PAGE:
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December 23, 2011

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It can't possibly be floodgates. There are maybe three other defendants in the state, if that, whose convictions became final during the "gap" period and whose petitions are still working their way through the pipeline. I'm guessing that there was some kind of pressure put on the panel by their fellow judges, or else that they thought something even worse might happen on en banc review (such as a decision explicitly finding that Hafeez and Gonzalez didn't change the law) and wanted to fight another day. I guess only they know, and I really wish they'd tell us.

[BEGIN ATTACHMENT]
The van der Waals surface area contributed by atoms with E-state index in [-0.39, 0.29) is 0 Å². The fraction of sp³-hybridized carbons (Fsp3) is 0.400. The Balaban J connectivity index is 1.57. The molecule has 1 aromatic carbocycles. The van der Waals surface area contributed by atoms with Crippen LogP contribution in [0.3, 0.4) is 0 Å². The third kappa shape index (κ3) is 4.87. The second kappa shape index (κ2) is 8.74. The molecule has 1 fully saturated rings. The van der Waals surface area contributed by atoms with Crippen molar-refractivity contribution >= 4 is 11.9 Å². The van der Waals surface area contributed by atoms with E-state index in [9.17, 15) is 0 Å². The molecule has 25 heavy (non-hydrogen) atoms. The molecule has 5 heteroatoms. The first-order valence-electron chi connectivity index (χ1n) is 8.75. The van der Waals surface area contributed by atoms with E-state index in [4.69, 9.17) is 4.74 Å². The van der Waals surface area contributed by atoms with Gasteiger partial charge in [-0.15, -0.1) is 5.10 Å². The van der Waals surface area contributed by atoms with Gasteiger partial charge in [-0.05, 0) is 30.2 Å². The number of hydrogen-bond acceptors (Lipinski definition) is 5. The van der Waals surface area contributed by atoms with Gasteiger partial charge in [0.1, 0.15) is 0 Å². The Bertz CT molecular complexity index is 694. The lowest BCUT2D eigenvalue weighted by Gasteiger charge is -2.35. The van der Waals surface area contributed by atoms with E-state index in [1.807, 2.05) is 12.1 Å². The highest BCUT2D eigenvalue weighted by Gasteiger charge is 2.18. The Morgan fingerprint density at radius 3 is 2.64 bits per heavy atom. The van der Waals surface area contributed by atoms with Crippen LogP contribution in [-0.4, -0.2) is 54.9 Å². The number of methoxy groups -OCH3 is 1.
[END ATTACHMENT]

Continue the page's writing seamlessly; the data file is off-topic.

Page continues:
And I also thought "double deference" applied only to ineffective assistance claims, and that all other claims got plain old deference.

Exactly -- "the double deference owed in § 2254(d) habeas cases" is technically incorrect; rather, only a subset of 2254(d) cases get "double deference" -- those where the underlying issue requires initial deference even on direct review.

But even if technically incorrect, I think it would be sensible to read "double deference" as along the lines of "uber deference." That is consistent with some modern English usage of "double," and doing so would be a fair characterization of what the Supreme Court's 2254(d) jurisprudence has become.

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